Ed Welch is the author of a wonderful book titled Running Scared: Fear, Worry, and the God of Rest. A few years back in the offices of the Christian Counseling & Educational Foundation in Philadelphia, I asked him, What does anxiety say about our spiritual condition, and how should we respond in moments of fear and worry? Here’s how Dr. Welch responded:
Mark 4 and Matthew 13 talk about the parable of the sower and the seed. And it slips in, this one little comment about how the worries of life can be one of the encumbrances to spiritual receptivity and spiritual growth. So that immediately puts it high profile. So if you are a person like myself who is real familiar with anxieties and worries, it says this is an important spiritual matter. So right off the bat it is an important one.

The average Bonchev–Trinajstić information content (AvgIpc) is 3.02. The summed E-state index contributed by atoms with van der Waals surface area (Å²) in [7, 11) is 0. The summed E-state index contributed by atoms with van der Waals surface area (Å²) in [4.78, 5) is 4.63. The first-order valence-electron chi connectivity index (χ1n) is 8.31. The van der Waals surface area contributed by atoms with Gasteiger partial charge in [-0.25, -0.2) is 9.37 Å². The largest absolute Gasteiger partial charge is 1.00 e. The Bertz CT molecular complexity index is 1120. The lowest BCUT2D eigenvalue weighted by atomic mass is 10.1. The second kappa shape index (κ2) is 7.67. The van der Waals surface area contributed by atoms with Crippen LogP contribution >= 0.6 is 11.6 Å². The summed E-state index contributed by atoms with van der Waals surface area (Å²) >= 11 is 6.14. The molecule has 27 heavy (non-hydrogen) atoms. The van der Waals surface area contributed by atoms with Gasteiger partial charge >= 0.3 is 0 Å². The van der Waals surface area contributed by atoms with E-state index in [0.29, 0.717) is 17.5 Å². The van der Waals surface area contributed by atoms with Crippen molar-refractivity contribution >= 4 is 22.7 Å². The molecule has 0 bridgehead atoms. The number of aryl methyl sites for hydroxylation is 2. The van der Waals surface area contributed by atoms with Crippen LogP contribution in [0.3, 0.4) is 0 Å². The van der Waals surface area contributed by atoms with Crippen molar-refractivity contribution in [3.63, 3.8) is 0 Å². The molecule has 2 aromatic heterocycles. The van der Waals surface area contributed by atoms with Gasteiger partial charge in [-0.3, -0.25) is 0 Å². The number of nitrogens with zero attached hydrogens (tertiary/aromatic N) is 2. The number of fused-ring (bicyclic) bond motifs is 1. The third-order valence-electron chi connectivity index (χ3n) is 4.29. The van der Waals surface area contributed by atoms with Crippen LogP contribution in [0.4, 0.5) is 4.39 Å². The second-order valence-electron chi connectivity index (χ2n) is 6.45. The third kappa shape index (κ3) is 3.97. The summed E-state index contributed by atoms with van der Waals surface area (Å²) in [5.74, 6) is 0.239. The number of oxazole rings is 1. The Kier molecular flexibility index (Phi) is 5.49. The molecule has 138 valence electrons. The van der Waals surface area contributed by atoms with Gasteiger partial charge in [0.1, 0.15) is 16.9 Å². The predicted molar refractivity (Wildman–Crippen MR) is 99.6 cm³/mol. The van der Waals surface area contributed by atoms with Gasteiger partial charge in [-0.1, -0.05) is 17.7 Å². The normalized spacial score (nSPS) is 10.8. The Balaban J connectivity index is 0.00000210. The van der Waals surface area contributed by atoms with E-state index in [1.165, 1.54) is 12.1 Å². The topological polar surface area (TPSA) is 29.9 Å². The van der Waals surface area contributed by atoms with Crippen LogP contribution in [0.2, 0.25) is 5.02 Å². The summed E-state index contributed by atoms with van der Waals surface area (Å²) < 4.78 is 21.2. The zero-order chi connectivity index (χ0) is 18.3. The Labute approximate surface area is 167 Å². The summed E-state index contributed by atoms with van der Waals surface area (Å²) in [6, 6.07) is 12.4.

I think one reason this Scripture identifies it as an important one is that so often fears and anxieties create this world where the only thing that exists is myself and the threat to the thing that I love. And the thing that I love can be something very good. It is my life. It is food. It is sustenance. It is my spouse. So it doesn’t have to be a bad object, necessarily.
But so often fears condense life to those two things. And God is functionally not there. At least that is my own experience. And as far as I can tell from looking at other texts, Scripture seems to suggest the same thing. Because so often one of the ways out of fears and anxieties is we have a personal God. Speak with him. Speak with him. It is simple, but for those who struggle with fears and anxieties, if they find that they are more and more quickly able to move from this world that is very, very small — it is just them and their anxieties — to speaking out to the Lord, that is the mark of wonderful, powerful sanctification.